Researchers discover bacteria thrive in zero-gravity low nutrient environment

Nov 08, 2013 by Bob Yirka report
Researchers discover bacteria thrive in zero-gravity low nutrient environment
Credit: BMC Microbiology 2013, 13:241. doi:10.1186/1471-2180-13-241

(Phys.org) —A team of researchers at Rensselaer Polytechnic Institute, in New York, working with Lockheed-Martin Ames Research Center has found that one strain of a common type of bacteria thrives aboard space vehicles, even when faced with minimal nutrients. In their paper published in BMC Microbiology, the researchers describe an experiment they conducted aboard NASA Shuttle Atlantis that showed that Pseudomonas aeruginosa, a very common type of bacteria, grows more dense cultures when in space than it does on Earth when available nutrients are restricted.

P. aeruginosa, is one of the strains of responsible for urinary tract and other types of infections in people. The researchers chose it to study as a means of learning more about the ways bacteria that actually infect people might behave in a zero-gravity environment. Such research is important as agencies contemplate longer missions at much farther distances.

In this latest effort, the researchers added the bacteria to several containers of simulated urine that were put aboard one of the last Shuttle missions—each with a different mix of nutrients and amount of bacteria. Astronauts aboard the shuttle were able to monitor bacterial growth as were researchers on the team after the samples were brought back home.

In analyzing the results, the researchers found that after 72 hours when fed an abundance of nutrients P. aeruginosa concentrations in space were nearly identical to those of Earth-bound samples. But, when the nutrients were greatly reduced, the researchers found that the bacteria in space kept up the same pace—concentrations of the bacteria were nearly the same as those that had been given a lot of nutrients. Those bacteria in the lab back on Earth, on the other hand, when fed the same small amount, showed far less growth.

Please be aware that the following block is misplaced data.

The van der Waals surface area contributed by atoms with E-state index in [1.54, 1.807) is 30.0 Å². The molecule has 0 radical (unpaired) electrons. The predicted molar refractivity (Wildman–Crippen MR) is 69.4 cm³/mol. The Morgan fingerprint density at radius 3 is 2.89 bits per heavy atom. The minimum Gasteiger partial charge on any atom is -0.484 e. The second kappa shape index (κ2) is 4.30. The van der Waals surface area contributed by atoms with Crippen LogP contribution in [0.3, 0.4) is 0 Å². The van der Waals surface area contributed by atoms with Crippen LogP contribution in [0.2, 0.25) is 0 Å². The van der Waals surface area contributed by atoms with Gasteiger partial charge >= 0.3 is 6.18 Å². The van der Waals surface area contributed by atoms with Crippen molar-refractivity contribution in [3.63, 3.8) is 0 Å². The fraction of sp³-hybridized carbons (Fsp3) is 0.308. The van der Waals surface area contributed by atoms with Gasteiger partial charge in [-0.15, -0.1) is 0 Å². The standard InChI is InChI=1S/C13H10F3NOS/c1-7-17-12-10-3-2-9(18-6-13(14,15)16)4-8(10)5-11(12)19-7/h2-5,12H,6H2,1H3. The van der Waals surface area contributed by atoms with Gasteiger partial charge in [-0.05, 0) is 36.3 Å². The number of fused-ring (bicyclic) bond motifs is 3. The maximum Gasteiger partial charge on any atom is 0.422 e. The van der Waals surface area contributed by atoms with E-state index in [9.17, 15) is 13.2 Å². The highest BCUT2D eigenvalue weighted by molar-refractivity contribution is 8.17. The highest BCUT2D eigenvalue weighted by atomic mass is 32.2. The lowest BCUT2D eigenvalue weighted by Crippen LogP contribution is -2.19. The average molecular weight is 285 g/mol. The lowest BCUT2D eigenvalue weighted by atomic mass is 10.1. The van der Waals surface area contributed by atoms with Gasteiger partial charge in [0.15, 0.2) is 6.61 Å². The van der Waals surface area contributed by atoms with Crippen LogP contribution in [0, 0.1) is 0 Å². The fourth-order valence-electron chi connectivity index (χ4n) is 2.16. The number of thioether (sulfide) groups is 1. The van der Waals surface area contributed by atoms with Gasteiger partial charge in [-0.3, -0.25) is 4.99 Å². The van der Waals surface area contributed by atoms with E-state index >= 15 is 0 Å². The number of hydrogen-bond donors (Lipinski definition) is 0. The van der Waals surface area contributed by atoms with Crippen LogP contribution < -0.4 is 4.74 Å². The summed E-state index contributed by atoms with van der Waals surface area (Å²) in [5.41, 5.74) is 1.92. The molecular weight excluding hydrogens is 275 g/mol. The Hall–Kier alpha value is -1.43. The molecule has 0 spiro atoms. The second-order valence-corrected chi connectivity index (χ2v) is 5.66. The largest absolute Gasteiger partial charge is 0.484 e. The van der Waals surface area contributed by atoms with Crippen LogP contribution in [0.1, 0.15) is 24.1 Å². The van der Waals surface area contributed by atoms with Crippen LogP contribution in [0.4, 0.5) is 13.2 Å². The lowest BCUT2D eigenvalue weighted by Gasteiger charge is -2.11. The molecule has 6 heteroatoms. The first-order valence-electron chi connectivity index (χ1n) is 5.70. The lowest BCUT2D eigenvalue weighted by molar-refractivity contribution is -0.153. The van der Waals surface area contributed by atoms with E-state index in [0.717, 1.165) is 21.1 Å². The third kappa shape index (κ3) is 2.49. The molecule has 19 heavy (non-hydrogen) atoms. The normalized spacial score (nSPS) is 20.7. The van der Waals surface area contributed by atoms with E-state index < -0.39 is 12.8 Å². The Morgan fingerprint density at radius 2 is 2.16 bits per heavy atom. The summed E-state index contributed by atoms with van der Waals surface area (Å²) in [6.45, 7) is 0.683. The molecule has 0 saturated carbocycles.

The study indicates that scientists designing systems to protect future astronauts against bacterial infections, headed for places like Mars, may have their hands full. P. aeruginosais is a type of bacteria that could very easily infect human waste processing systems. Also getting rid of such colonies would be difficult as they are notoriously difficult to eradicate here on Earth. Now that it's known they can thrive with even fewer available , the problem becomes even harder to solve.

Explore further: Recruiting E. coli to combat hard-to-treat bacterial infections

More information: Effect of spaceflight on Pseudomonas aeruginosa final cell density is modulated by nutrient and oxygen availability, BMC Microbiology 2013, 13:241. DOI: 10.1186/1471-2180-13-241

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tadchem
not rated yet Nov 08, 2013
The clinical definition of 'death' may well have to be different for Prokaryotes, Eukaryotes, & Viruses.
Sinister1811
not rated yet Nov 09, 2013
Does this raise the possibility of panspermia? Life on Mars? There's gotta be some type of implication here.